A randomized trial to increase physical activity in breast cancer survivors.
ABSTRACT Interventions to increase physical activity among breast cancer survivors are needed to improve health and quality of life and possibly to reduce the risk of disease recurrence and early mortality. Therefore, we report the feasibility and preliminary outcomes of a pilot randomized trial designed to increase physical activity in sedentary breast cancer survivors receiving hormone therapy.
Forty-one sedentary women on estrogen receptor modulators or aromatase inhibitors for stage I, II, or IIIA breast cancer were randomly assigned to receive a 12-wk multidisciplinary physical activity behavior change intervention or usual care.
Recruitment was 34%, intervention adherence was 99%, and complete follow-up data were obtained on 93%. Most participants (93%) were white with mean age of 53 +/- 9 yr. Differences favoring the intervention group were noted for accelerometer physical activity counts (mean difference = 72,103; 95% confidence interval (CI) = 25,383-119,000; effect size (d) = 1.02; P = 0.004), aerobic fitness (mean difference = 2.9; 95% CI = -0.1 to 5.8; d = 0.64; P = 0.058), back/leg muscle strength (mean difference = 12.3; 95% CI = 0.4-15.9; d = 0.81; P = 0.017), waist-to-hip ratio (mean difference = -0.05; 95% CI = -0.01 to -0.08; d = -0.77; P = 0.018), and social well-being (mean difference = 2.0; 95% CI = 0.3-3.8; d = 0.76; P = 0.03). However, the intervention group also reported a greater increase in joint stiffness (mean difference = 1.1; 95% CI = 0.1-2.2; d = 0.70; P = 0.04).
A behavior change intervention for breast cancer survivors based on the social cognitive theory is feasible and results in potentially meaningful improvements in physical activity and selected health outcomes. Confirmation in a larger study is warranted.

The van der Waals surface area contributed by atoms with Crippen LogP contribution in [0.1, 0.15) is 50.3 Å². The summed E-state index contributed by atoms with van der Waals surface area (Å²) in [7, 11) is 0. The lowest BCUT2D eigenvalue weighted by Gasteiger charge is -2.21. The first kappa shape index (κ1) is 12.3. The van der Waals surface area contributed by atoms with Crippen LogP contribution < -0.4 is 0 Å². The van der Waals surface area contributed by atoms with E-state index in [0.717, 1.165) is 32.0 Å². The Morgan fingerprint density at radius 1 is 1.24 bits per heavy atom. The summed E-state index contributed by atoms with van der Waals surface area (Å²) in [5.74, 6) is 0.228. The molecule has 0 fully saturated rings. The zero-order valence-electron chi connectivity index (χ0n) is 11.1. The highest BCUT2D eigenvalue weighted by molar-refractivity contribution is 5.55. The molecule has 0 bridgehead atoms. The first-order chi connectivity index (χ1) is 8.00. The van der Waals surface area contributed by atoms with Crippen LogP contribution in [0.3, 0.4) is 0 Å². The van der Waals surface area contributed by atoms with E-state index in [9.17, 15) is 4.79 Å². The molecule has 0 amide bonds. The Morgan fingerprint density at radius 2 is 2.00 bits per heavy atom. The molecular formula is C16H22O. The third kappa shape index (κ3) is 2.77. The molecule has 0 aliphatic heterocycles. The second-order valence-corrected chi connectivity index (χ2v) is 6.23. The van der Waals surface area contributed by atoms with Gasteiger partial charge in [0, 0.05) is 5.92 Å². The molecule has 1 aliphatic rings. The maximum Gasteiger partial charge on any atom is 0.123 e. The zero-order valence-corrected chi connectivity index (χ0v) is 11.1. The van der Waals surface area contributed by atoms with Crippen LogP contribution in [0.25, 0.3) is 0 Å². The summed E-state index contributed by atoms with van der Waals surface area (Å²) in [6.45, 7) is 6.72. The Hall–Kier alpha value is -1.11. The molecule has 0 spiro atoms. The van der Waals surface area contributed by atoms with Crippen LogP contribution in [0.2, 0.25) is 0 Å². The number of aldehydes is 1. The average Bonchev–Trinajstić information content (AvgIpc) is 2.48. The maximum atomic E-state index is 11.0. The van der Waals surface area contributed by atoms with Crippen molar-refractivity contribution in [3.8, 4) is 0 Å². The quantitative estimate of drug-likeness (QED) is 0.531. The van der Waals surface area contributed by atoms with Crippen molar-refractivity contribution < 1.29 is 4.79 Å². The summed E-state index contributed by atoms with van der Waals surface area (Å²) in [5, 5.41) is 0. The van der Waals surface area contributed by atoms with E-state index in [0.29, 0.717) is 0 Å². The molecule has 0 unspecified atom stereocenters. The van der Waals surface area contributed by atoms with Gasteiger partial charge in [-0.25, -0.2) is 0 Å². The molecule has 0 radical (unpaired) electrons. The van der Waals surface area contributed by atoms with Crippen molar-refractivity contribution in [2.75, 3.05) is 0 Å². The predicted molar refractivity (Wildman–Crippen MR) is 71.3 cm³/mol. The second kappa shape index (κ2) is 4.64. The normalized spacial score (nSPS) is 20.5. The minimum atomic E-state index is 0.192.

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ABSTRACT: Physical activity can confer many benefits on cancer survivors, including relief of persistent symptoms related to cancer treatment. To evaluate the effect of a motivational interviewing (MI) intervention on increasing physical activity (Community Healthy Activities Model Program for Seniors questionnaire) and improving aerobic fitness (6-minute walk), health (Medical Outcomes Study Short-Form 36), and fatigue (Schwartz Cancer Fatigue Scale) in cancer survivors. A secondary purpose was to evaluate whether the effect of MI on physical activities depended on self-efficacy. Fifty-six physically inactive adult cancer survivors (mean=42 months since completion of treatment) were assigned randomly to intervention and control groups. The MI intervention consisted of one in-person counseling session followed by two MI telephone calls over 6 months. Control group participants received two telephone calls without MI content. Outcomes were measured at baseline, 3 months, and 6 months, and were analyzed using multilevel modeling. The results of the MI intervention explained significant group differences in regular physical activities (measured in caloric expenditure per week), controlling for time since completion of cancer treatment (p<.05). Aerobic fitness, physical and mental health, and fatigue were not different between groups. In the intervention group, individuals with high self-efficacy for exercise at baseline increased their physical activity more than those with low self-efficacy (p<.05). In the control group, increases in physical activity did not depend on self-efficacy. Use of MI may increase physical activity in long-term cancer survivors, especially in persons with high self-efficacy for exercise. Multilevel modeling analysis revealed individual changes that would not have been shown by analysis of group means. Future studies with larger samples or more intense MI interventions may show changes in aerobic fitness, physical and mental health, and fatigue.Nursing Research 01/2007; 56(1):18-27. · 1.56 Impact Factor